The Hateful Eight (USA)
The Assassin (Taiwan) -three way tie-


A Woman in Gold
Bridge of Spies
The Clouds of Sils Maria
It’s Me Marlon
The Lady in the Van
Slow West
The Danish Girl

Lucille and I saw one film in the theaters this past week – In the Shadow of Women, a French film by Phillip Gerrel at the IFC:

In the Shadow of Women     ***      (Saturday night)   IFC

New links will go up next Monday.  With the completion of the Caldecotts and the composition of the list I was unable to do anything with them today.  But next week they will definitely return.



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by Allan Fish
Falling Leaves – 1912, France, Alice Guy-Blaché
Suspense – 1913, US, Lois Weber
The Smiling Madame Beudet – 1923, France, Germaine Dulac
The Adventures of Prince Achmed – 1926, Germany, Lotte Reiniger
The Fall of the Romanov Dynasty – 1927, USSR, Esfir Shub
Women of Ryazan – 1928, USSR, Olga Preobrazhenskaya
The Seashell and the Clergyman – 1928, France, Germaine Dulac
Mädchen in Uniform – 1931, Germany, Leontine Sagan
The Blue Light – 1932, Germany, Leni Riefenstahl
Triumph of the Wall – 1935, Germany, Leni Riefenstahl
Dada – 1936, US, Mary Ellen Bute
Olympische Spiele: Parts I & II – 1938, Germany, Leni Riefenstahl
Dance, Girl, Dance – 1940, US, Dorothy Arzner
Meshes of the Afternoon – 1943, US, Maya Deren
Ritual in Transfigured Time – 1946, US, Maya Deren
The Last Stage – 1947, Poland, Wanda Jakubowska
Paris 1900 – 1947, France, Nicole Védrès
Those Blasted Kids – 1947, Denmark, Astrid Henning-Jansen
Death is a Caress – 1949, Norway, Edith Carlmar
Olivia – 1951, France, Jacqueline Audry
A Portrait of Ga – 1952, UK, Margaret Tait
The Stranger Left no Card – 1952, UK, Wendy Toye
The Hitch-Hiker – 1953, US, Ida Lupino
The Moon Has Risen – 1955, Japan, Kinuyo Tanaka
Araya – 1959, Venezuela, Margot Benaceraf
Poem of the Sea – 1959, USSR, Julia Solntseva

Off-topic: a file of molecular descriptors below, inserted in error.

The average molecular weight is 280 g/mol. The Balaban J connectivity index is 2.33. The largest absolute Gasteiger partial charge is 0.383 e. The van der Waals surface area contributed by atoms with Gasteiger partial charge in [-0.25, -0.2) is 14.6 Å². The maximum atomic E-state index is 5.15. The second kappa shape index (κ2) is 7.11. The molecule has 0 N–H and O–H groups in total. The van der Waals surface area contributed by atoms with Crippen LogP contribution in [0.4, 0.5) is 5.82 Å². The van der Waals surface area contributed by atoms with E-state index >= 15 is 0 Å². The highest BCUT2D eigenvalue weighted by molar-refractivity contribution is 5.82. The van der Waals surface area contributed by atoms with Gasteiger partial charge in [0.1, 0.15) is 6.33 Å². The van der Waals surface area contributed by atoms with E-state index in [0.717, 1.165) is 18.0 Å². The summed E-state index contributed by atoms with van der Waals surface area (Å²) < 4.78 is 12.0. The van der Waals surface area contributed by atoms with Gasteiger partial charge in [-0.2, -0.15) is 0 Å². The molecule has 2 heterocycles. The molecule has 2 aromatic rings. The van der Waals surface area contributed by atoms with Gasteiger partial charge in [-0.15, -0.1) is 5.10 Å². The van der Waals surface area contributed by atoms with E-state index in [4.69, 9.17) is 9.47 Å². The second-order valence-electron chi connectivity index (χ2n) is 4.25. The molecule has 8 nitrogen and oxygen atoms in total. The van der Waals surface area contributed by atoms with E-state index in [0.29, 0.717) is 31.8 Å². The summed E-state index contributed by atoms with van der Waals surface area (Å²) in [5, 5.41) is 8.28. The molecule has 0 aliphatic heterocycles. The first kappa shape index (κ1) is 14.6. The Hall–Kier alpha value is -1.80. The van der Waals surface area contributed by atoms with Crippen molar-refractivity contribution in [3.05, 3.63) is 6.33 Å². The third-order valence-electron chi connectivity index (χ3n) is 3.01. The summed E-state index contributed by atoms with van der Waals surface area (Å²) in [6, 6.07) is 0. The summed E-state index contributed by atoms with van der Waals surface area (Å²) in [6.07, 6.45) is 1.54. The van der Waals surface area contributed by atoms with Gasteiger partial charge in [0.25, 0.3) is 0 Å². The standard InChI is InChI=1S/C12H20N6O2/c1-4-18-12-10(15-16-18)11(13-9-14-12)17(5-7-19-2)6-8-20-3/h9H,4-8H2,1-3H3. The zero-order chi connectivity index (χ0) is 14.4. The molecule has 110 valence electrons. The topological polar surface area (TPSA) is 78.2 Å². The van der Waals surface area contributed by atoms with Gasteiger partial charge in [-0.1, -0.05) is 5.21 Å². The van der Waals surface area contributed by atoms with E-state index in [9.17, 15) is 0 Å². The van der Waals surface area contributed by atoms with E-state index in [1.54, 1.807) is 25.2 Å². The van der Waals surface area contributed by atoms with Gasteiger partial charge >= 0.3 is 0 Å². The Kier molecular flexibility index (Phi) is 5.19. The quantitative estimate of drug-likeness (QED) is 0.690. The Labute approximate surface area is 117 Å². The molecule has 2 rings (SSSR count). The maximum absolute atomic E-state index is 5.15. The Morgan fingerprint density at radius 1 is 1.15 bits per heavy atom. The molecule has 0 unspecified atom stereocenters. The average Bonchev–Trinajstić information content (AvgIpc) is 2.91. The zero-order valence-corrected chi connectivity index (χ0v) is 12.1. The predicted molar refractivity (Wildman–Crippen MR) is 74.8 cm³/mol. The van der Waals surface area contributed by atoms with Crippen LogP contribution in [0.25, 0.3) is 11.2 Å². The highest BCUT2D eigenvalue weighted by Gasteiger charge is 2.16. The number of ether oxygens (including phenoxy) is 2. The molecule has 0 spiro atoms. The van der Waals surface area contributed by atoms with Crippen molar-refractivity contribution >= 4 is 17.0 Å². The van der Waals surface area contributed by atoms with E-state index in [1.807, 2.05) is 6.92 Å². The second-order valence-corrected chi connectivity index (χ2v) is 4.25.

Ung Flukt – 1959, Norway, Edith Carlmar
The Story of the Flaming Years – 1961, USSR, Julia Solntseva
The Connection – 1961, US, Shirley Clarke
Cleo from 5 to 7 – 1962, France, Agnès Varda
The Cool World – 1963, US, Shirley Clarke
The House is Black – 1963, Iran Farough Farrokzhad

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by Sam Juliano

I believe God made me for a purpose, but he also made me fast. And when I run I feel His pleasure.   -Eric Liddell, Chariots of Fire

Environmental philosopher and activist John Muir dedicated much of his life toward the preservation of the western forests, and today is referred to as the “Father of the National Parks.”  From both a political and recreational sphere of interest this master of many pursuits has also been dubbed “one of the patron saints of twentieth century American environmental activity.”  Such a rich and diverse life would no doubt yield some specific events that in and of themselves would yield the basis for promising books.  John Muir Wrestles a Waterfall by Julie Danneberg and Jamie Hogan is the outgrowth of a very close brush Muir had with death during his acute immersion with nature during the time he spent at Yosemite Valley.  Certainly this is not the kind of defining life event that is brought up when the author and naturalist’s name is broached as it would be in the life of Civil War politician Charles Sumner, who was nearly caned to death in the congressional chambers by a furious southerner, but ironically enough the Sumner incident was condemned by famed transcendentalist Ralph Waldo Emerson who visited with Muir at Yosemite, and was deeply impressed with his oneness with nature that he tried to convinced him to travel east.  Muir declined but twenty years later, he met Emerson in Concord, Massachusetts.